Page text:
S Tel: Hunt for £11 million ruby as owner goes under



Hunt for £11 million ruby as owner goes under
Investigators were last night trying to establish whether a gem
purported to be worth £11 million was used to inflate the assets of a
building firm which has gone into receivership.

By Patrick Sawer

Sunday Telegraph
Last Updated: 11:41AM GMT 15 Mar 2009

Rubies remain sought after - but does the Star of Zanzibar really
exist? Photo: Reuters
The mysterious ruby - called the Star of Zanzibar - was bought by
Shropshire-based Wrekin Construction. On paper, it is the most
expensive ruby on record.

But officials from Ernst & Young, the administrators called in to
handle Wrekin's affairs, are now understood to be trying to establish
why the gem was bought, and indeed whether it exists at all.

Wrekin reported in its accounts for 2007 that it had bought the Star
of Zanzibar from Tamar Group, one of its shareholders, for a "fair
value" of £11 million. This was paid for in interest-bearing
preference shares.

The purchase transformed the appearance of Wrekin's balance sheet,
helping to turn an £8 million liability in March 2007 to net assets of
£6 million by the end of that year.

At the time that appeared to be enough to save the company from going
into liquidation.

But since the £11 million worth of shares had already been issued
against the value of the ruby, it could not be sold when creditors
subsequently came knocking at Wrekin's door to recover debts.

Although the company had £2 million worth of unpaid contracts with a
number of Whitehall departments it owed £3.5 million in tax and VAT
and had also run out of credit. The firm went into receivership last
week with the loss of over 400 jobs.

One creditor affected by Wrekin's collapse told the construction
industry website Contract Journal: "Preference shares can be called in
at short notice. It's no wonder the banks were worried. We were as

The hunt is now on for the Star of Zanzibar.

Peter Greenwood, Wrekin's joint managing director, says the ruby is
locked away in safe deposit box in the UK. But he also denies ever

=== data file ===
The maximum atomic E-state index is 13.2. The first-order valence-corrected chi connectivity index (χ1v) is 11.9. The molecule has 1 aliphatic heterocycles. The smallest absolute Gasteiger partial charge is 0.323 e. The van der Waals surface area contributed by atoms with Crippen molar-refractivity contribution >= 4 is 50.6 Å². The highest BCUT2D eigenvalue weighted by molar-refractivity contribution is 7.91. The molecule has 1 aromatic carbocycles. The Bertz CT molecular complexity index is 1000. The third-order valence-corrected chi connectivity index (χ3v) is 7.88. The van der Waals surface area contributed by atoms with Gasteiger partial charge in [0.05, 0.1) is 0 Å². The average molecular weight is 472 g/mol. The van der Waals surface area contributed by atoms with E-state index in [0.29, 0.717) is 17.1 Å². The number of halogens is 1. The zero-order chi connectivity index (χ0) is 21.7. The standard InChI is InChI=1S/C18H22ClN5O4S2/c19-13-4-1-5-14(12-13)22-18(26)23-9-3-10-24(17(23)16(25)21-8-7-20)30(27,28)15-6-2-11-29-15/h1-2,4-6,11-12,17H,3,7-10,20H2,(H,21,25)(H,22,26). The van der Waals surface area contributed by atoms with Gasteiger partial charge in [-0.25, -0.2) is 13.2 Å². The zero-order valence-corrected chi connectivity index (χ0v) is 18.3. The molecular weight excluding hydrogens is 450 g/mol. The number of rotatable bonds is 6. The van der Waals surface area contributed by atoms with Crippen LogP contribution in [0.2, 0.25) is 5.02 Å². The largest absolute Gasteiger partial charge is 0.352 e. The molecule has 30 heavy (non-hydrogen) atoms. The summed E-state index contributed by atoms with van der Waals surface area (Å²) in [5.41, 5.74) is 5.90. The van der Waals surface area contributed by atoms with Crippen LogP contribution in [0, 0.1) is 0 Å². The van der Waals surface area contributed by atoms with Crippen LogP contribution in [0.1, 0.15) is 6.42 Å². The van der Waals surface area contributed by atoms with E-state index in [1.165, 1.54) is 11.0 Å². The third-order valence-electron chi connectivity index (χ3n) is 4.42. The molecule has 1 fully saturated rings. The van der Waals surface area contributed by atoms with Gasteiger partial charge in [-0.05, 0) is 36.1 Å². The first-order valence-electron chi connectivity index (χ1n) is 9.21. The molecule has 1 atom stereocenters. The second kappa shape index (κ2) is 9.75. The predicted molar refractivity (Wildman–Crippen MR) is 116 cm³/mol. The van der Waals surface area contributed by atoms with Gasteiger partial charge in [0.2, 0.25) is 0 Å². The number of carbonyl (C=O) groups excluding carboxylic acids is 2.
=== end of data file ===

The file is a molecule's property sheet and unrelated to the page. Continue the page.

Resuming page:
having seen the gem.

A valuation note filed by Wrekin in its accounts states: "The fair
value of the ruby gemstone was determined by a professional valuer at
the Instituto Gemmologico Italiano, based in Valenza, Italy on 31
August 2007."

But Loridana Prosperi, a gemmologist at the Instituto's head office in
Milan, said: "That is impossible because we were on holiday on Aug 31,

She also said that not only does IGI never assess the price of
gemstones, only their quality, the office in Valenza does not even
carry out that function.

The highest recorded price paid for a ruby to date was £2.6 million in
2006, according to Christie's.

An Ernst & Young spokesman said: "While the Administrator's
investigations are at an early stage, there are a number of issues
which have already been identified.

"Over recent months, credit insurance for Wrekin Construction has been
significantly reduced or withdrawn completely.

"Amounts due to the Crown in respect of VAT and PAYE appear to exceed
£3.5 million. Amounts believed to be due to Wrekin Construction in
respect of government contracts exceed £2 million.

"At appointment, Wrekin Construction was the subject of five winding-
up petitions and approximately 40 County Court Judgments.

"The level of overdue creditor balances is not currently available. At
this time no further information will be available until the
Administrators' proposal is made to the Group's creditors in April."

David Unwin Jnr, managing director of Tamar Group, refused to comment
when asked about the whereabouts of the ruby and whether it really

Among Wrekin's creditors are RBS, which is majority-owned by the
Government. That leaves every taxpayer with a part share in the Star
of Zanzibar - should it ever turn up, that is.



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